Boosting business through the winter

Small businesses got a bit of a welcome boost recently, with news about a vaccine for COVID-19 on the horizon. A glimmer of hope that 2021 could bring much better things.

Boosting business through the winter

Small businesses got a bit of a welcome boost recently, with news about a vaccine for COVID-19 on the horizon. A glimmer of hope that 2021 could bring much better things.

But right now, we are still very much in the eye of the storm and there are likely to be continued challenges over the winter months yet to come.

For small businesses, this brings more uncertainty and no let-up on the hurdles 2020 has so-far brought. More lockdowns, reduced footfall on high streets, reduced consumer spend and cautious business spend all bring challenges for entrepreneurs. And then, of course, there is the end of Brexit transition on the horizon.

Embrace the Chaos

It might be tempting to batten down the hatches, but it would be a mistake to focus on holding tight until the storm blow overs. Instead, small businesses have to embrace the chaos. 

I have been spending a lot of time recently thinking about the secret ingredients of resilience. Small Business Britain’s Resilience research with TSB has found that improvising and adapting, both in action and in mindset, are the key things helping small businesses through. 

Indeed, the business ‘pivot’ could perhaps have taken on ‘lockdown’ as word of the year (at least among the business community). But actually, for businesses it has not been just one pivot. A continuous process of adapting to circumstances has meant that businesses have had to throw out the old 2020 plan and think on their feet on a weekly, and sometimes daily, basis. 

This must continue. Ongoing  diversification over the winter is needed from small businesses ‘ whether that is products, services or routes to market. Right now, firms need to do whatever they can to generate extra revenue and ensure cashflow. Keep working the problem and try new things. 

In the longer term, this will open up new opportunities so that on the other side of this crisis businesses could have new revenue streams to add onto old ones. This can be the foundation of future growth and underpin a long-term recovery.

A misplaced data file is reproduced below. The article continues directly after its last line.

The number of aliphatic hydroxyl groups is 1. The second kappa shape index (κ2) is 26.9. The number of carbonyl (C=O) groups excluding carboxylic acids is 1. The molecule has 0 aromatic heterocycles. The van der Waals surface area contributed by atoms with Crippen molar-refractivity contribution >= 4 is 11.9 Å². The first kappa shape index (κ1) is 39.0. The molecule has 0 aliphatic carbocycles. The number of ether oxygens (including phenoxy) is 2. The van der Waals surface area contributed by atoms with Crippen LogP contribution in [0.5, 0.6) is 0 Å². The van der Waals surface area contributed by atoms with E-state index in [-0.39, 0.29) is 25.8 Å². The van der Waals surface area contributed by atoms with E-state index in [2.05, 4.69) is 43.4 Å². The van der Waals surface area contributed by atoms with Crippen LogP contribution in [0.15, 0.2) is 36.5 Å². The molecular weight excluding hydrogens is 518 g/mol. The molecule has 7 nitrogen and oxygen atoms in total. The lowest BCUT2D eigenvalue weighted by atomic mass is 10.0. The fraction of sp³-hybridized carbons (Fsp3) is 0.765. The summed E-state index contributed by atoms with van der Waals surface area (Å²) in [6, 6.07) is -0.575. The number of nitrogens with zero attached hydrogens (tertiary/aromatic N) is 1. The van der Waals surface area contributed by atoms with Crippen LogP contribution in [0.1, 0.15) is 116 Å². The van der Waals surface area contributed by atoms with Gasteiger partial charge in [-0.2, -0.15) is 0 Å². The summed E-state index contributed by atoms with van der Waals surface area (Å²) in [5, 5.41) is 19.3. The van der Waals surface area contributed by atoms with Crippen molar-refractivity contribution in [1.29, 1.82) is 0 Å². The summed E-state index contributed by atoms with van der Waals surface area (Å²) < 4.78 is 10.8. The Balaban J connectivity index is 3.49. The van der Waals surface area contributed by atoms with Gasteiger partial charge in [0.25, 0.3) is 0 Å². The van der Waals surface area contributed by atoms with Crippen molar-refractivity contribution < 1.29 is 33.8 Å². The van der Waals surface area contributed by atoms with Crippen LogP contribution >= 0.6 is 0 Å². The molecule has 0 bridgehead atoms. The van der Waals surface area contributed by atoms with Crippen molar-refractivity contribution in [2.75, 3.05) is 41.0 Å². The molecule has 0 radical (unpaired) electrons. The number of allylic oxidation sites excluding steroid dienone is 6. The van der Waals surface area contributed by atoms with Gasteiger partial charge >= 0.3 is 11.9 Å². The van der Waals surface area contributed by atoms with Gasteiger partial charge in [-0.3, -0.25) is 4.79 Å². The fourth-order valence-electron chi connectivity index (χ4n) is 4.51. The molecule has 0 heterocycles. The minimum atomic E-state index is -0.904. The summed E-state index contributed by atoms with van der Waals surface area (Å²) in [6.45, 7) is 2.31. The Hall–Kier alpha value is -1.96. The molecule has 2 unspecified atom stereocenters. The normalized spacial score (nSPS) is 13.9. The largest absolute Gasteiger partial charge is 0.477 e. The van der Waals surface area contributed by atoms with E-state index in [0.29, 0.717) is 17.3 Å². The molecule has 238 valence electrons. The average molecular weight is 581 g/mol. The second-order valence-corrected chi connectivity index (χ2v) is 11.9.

Keep going

But of course, constantly pivoting is tiring. You could be forgiven for feeling like you are spinning around in circles. It takes energy, tenacity, focus and a lot strength. 

One upside is that customers are continually impressed and excited by the innovation from small businesses that they are seeing. 

Take Richard Smith who runs The Wine School of Cheshire, one of the 100 small businesses representing this year’s Small Business Saturday campaign. His business relied on the very definition of close contact; people coming together to taste wine, shake hands, share snacks. 

Blindsided by the pandemic he experimented with hosting his wine school online and was surprised by the interest. Over the summer he was able to reopen some events, but now, in the midst of another lockdown he has flipped back to lifting people’s spirits through a host of new virtual sessions, such as his tips on Christmas wines. But he also has an eye on the future, for example announcing a new partnership with a local river cruise company that promptly sold out.

Every community needs a Richard now. They need someone to help them find pleasure in lockdown, to give them milestones to work towards and dates for the diary again. No wonder they are rallying behind his business and cheering him on.

Finding new ways to solve problems is absolutely what small businesses do and have done for all time. They are at the centre of innovation in the UK and are likely to be the place that the future of business post-pandemic will find its roots.

This is something to be excited about. It is something to aim for. Small businesses definitely can adapt and overcome the challenges of 2020 and move into 2021 with hope that there is a future to be had. It’s going to be a tough ride, but recent news should give us a boost of hope. You just need to hang on in there.

Michelle Ovens
Michelle Ovens

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